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Protesters target G-20 summit

Nearly 2,000 demonstrators gather in Pittsburgh near where leaders of the world's 20 largest economies will meet today. Clashes with police result in 16 arrests.

September 25, 2009|P.J. Huffstutter

PITTSBURGH — As the sky threatened rain here, nearly 2,000 protesters gathered in Arsenal Park on Thursday with a variety of grievances, setting off some clashes with police, and moved toward the distant convention center where world leaders are set to meet today.

Major economic conferences have become regular targets for protest groups, and it was no different on the eve of the so-called G-20 summit, the meeting of leaders from the world's 20 largest economies.

About the time that President Obama and his wife, Michelle, were stepping off Air Force One, protesters started throwing rocks at police and police cars and dragging trash containers into the middle of the street to block traffic. A few local businesses, including a branch of PNC Bank, had windows shattered by rocks or bricks.

Police in riot gear fired rubber bullets and canisters of pepper spray and smoke into the crowds.

By Thursday evening, 16 people had been arrested, bringing the week's tally of G-20-related arrests to 32, said Pittsburgh police spokeswoman Diane Richard.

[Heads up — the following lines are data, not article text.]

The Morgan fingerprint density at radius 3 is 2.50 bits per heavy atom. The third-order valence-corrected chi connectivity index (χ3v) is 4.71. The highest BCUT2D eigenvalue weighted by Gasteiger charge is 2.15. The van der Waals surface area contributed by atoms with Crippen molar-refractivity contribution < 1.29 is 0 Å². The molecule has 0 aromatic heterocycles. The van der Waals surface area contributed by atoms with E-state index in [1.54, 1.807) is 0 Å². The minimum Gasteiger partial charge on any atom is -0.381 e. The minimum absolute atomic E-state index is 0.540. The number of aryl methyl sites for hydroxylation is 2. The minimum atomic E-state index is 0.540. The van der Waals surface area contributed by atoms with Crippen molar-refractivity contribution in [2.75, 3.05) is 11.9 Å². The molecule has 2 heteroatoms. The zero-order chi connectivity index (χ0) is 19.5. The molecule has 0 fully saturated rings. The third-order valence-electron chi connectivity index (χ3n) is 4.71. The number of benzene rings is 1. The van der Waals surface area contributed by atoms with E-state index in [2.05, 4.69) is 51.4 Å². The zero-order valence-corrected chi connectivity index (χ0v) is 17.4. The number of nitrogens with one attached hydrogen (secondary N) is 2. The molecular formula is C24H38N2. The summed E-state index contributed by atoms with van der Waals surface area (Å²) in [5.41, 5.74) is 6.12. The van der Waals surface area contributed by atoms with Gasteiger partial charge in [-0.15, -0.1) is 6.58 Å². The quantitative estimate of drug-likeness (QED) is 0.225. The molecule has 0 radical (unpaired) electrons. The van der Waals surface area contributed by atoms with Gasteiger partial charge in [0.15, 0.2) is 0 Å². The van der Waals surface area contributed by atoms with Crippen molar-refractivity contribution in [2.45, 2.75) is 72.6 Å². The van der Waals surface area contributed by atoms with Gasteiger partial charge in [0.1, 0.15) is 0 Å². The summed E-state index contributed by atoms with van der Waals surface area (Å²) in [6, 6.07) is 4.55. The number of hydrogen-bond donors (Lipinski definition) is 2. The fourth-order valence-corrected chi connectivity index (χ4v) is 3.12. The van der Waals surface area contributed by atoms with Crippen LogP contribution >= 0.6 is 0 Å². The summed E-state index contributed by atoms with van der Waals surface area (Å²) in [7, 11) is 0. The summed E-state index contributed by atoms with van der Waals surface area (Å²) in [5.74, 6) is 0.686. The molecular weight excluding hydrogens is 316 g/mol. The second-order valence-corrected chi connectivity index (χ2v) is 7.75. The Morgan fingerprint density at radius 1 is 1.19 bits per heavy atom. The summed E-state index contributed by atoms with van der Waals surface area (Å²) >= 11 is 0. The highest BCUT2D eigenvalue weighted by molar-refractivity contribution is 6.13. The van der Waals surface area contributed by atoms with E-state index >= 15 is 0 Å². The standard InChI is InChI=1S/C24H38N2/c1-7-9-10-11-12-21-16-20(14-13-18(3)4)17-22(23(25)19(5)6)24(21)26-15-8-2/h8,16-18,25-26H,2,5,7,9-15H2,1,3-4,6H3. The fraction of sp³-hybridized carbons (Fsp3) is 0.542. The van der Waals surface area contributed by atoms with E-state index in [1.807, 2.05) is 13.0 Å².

The protesters' messages were as diverse as the places they called home. A social worker from South Korea wore a T-shirt advocating better wages and working conditions for factory workers. Two teachers from Mexico City talked earnestly about their concerns over unemployment rates and growing violence at the U.S. border.

"The world's leaders need to hear us: We need jobs. We need a stable global economy," Carmella Silveria, 39, said. "We need smart growth, not just growth."

For Jihan Gearon, an Arizona organizer with the Indigenous Environmental Network, Thursday's unauthorized gathering -- as well as the march scheduled for today -- was not primarily about getting her concerns over so-called clean coal to the leaders gathered inside the convention center.

"I think this is more about people who are already convinced there's a problem having a chance to connect with others who share those same concerns," Gearon said. "Everything's happening so far from there, how could anyone inside the convention center even hear?"

Thursday's gathering was organized by a local anarchist group, whose members said that as a sign of defiance, they intentionally did not obtain a permit to hold their protest.

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p.j.huffstutter@latimes.com

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